So, Last week, K. Rukia shared a post about polyamory that got a lot of people asking questions. It’s an absolutely fantastically great piece, and I think everyone should read it if they haven’t already. I also found it to be an oddly timely piece, precisely because it came out right as I was ending a polyamorous relationship. There’s a lot about her post that she says is effectively hypothetical, so I figured it would be everyone’s benefit to hear a perspective on what it was like for me.
I wasn’t exactly new to the idea of being poly when I first got started. I have a lot of close friends who turned out to be polyamorous people, and they are some of the nicest, most caring, and most intelligent people I have ever met. I had heard bits and pieces from friends about their relationships but I had never actually dated anyone who was poly until I met Niku.
I met her during trip out of town and we got to talking and became fast friends. She had told me that she had two boyfriends and wasn’t looking for a new romantic partner at the time. I was fine with that, but as time wore on, we couldn’t deny that there was something between us. For one, those who have read my comments on this blog for long enough know that I am unabashedly attracted to intelligent women and she was by far the most intelligent that I have ever met. She was also gorgeous and really funny. She had this way of making you see light where darkness should have been. I could go on, but you get the point. This woman was amazing. We generally had a good thing going but all that changed suddenly a few weeks ago when I realized I might actually be in love for the first time in my adult life.
That’s when the questions start running through your head. How do you bring up this girl to your family if you’ve never done such a thing before? How do you handle the massive levels of racial and cultural difference that will be immediately apparent? Are you going to continue with the stresses of a long distance relationship, or will you make more concrete steps to move closer so that the logistics of being together are less of a problem? And then the mega monster questions: What will happen when your family finds out about the unorthodox nature of your relationship? Will you be able to protect her from the fallout that could happen? Will you be okay in the end?
With all that in the back of my head and some other conflicting emotional stuff in the background, I caved and broke up with her. In the days since then, I’ve had to do a lot of soul searching about what I actually want out of life and how to address the things that are problems I didn’t know I had. I started by admitting to my mother that I’d actually had a girlfriend and that was something that I never would have done in the past.
Looking back on the experience, I think polyamory would be a great thing for a lot of Nigerians. I watch so many people in my parents’ generation go through lives of absolute misery in their marriages and relationships. Many are currently weaving webs of lies and deceit and heartbreak all because they refuse to be honest with each other about what their wants and needs might be.
If you’re going to consider polyamory, you have to be honest with yourself and your partner. I mean REALLY honest. Doing it successfully requires a level of self awareness, introspection, and constant communication with the other people in your life. You’re constantly discussing what your needs are, what your problems are and how both of those can best be addressed. Poly people communicate on a level that makes monogamous people look downright amateurish. They have a remarkably low threshold for addressing issues before they blow out of proportion. Most of the monogamous couples I have watched through the years either don’t address their problems at all or they wait until it becomes an issue that can’t easily be resolved without massive collateral damage.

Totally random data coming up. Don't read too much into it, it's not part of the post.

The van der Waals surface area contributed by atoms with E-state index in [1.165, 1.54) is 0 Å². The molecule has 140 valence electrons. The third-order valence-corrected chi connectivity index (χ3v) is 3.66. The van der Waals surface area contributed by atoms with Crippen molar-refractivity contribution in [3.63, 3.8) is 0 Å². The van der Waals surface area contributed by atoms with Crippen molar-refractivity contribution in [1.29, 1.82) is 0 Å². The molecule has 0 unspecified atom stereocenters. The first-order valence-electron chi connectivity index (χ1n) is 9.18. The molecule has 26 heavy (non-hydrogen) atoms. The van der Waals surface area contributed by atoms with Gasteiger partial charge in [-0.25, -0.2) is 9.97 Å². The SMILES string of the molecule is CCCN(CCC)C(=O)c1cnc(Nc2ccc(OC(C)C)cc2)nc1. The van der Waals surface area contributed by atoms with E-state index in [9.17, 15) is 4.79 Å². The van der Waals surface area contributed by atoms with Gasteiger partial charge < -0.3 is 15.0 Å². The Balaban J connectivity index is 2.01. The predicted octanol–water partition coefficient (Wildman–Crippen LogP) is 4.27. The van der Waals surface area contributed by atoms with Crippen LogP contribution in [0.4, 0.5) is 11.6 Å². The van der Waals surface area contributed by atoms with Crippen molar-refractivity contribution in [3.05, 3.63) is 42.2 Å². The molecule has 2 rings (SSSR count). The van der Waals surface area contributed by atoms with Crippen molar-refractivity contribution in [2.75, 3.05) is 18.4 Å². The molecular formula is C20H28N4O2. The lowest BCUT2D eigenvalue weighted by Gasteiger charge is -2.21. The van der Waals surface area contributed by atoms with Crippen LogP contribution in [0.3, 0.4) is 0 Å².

If you’re having problems in your relationship with your spouse, significant other, or yourself, and you haven’t started to identify or address them, then adding polyamory into the mix may make things worse. I had always thought of myself as very self aware, but I never realized how deep some of my fears and insecurities were, not to mention all the problems I didn’t know I had. For example, I have a habit of implying things without outrightly saying them, and in the moments when I fully said what I meant, the experience became quite jarring. That’s something I have never noticed before until Niku pointed it out to me. Beyond the level of communication that polyamory requires, Niku is also a psychologist and a linguist by trade, so she was particularly hyperfocused on that.
There’s a lot more I could add, but I guess the big question now is whether or not I would ever do it again. I don’t know that I have an answer right now. What I do know is that it was one of the best experiences of my life. It taught me so much more about myself and other people than I ever thought possible. If you do this, you must know that it will stretch your mind, your soul, and test everything you ever knew to be true, but you have to be willing to put in the work.
If you have any questions about my relationship specifically or polyamorous relationships in general, I’ll do my best to answer them in the comments section.
P.S. For anyone who cares to know, Niku and I are still friends and plan to remain so. We just won’t have a romantic relationship anymore.
Image via The American Interest